Apple’s European App Store users face free market test

Apple is about to open its European App Store to app sideloading from non-Apple sources — a laboratory experiment that will be sanitized and unavailable outside the EU, at least for now.

Effectively, Apple’s new European customer experience will become experimental data for a new era of “openness.”

The experiment begins

Along with customers, the experiment will be closely watched by Apple, its competitors, and regulators. They must monitor what happens, as what transpires will certainly inform regulations as they are applied outside Europe – where others want to emulate the EU’s Digital Markets Act.

If critics are correct, support for app sideloading should usher in a brave new world of wealth and prosperity, opening a glorious world of user choice. Or, if Apple is correct, this openness will weaken platform security and expose customers to malware-laden and/or fraudulent apps and fly-by-night, credit card stealing fake app stores.

If, as is likely, elements of both arguments turn out to be correct, at the scale of hundreds of millions of iOS users who currently have a lot of trust in the platform, we’ll see a combination of results:

  • Some app developers/external payments companies will turn a profit.
  • Some customers seeking apps not currently sold on the App Store will be able to get those apps (from games to XXX).
  • We might see a little more price flexibility, though I’ve not yet come across a liberalized market in which prices have actually declined.
  • More fraud and malware attacks will arise against Apple’s platforms.

It’s possible none of these fears and predictions are correct and the introduction of external stores won’t change things much. We just don’t know.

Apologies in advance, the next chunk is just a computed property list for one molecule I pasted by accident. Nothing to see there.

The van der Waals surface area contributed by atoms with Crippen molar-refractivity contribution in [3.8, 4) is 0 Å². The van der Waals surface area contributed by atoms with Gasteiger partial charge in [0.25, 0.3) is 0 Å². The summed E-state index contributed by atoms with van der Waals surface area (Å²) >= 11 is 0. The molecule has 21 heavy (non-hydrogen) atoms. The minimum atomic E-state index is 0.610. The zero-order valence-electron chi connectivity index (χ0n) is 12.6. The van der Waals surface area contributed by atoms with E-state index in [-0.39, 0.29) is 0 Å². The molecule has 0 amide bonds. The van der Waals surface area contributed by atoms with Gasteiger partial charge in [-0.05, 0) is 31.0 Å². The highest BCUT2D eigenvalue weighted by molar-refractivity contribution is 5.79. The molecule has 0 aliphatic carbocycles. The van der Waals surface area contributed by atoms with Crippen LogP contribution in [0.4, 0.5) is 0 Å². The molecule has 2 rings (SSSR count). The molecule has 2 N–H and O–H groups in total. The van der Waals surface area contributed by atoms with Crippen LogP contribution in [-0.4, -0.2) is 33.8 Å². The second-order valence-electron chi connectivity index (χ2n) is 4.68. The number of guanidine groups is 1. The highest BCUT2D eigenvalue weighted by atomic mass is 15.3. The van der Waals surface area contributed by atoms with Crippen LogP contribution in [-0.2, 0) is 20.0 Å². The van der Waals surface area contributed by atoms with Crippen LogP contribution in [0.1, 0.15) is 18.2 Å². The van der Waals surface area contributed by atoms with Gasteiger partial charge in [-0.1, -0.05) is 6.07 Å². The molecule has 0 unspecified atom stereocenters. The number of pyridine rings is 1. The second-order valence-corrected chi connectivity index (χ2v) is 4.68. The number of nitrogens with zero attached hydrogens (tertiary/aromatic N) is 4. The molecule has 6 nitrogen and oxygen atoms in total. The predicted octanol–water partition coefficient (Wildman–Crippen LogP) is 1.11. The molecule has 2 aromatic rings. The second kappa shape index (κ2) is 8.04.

We can take you there

What we do know is that whatever EU customers encounter across the next 12 months will be seen by the entire industry and regulators everywhere as a kind of litmus test.

If things go relatively well, it’s reasonable to expect Apple will be required to open up its store in every other market. If they do not, the company will point to those bad experiences and argue that a more nuanced approach is required, if opening up is  required at all.

Either way, European users are now the guinea pigs and should probably be told that if they do purchase apps from outside the Apple App Store and things go wrong, it will not be Apple Support they must contact, but the other app provider. Same deal with refunds. Good luck with that.


Many customers will consider this and decline to try downloads from outside Apple’s stores while they wait to see what happens.

For many, the benefits of Apple’s Walled Garden will outweigh the nebulous advantage of being able to make some other wealthy company with apps and a store even wealthier.

Some key app developers might try to persuade users to migrate to their own outlets, but not all of those attempts will succeed.  Many Apple customers will stick with Apple.

And Apple will continue to point out that not every one of its App Stores is the same;  the Mac does not currently dominate PC sales, for example, so why should its store be under the same constraints?

At this stage of the game, we’re just subject to decisions made by regulators who may or may not have the remedy right. Even so,  as a result of what happens in Europe, by this time next year we should have a more accurate insight into how customers will behave after Apple’s Wall Falls.

Just like a prayer

Hopefully, unlike another famous Cold War wall that fell and threw entire nations into economic chaos and drove the evolution of a criminal over-class, the new App Store + Sideloading experiment will be, as proponents claim, Manna from Heaven for Free Market Economies.

Apple users in Europe find out first.

Your mobile existence just got turned into global experimental data.

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Copyright © 2024 IDG Communications, Inc.


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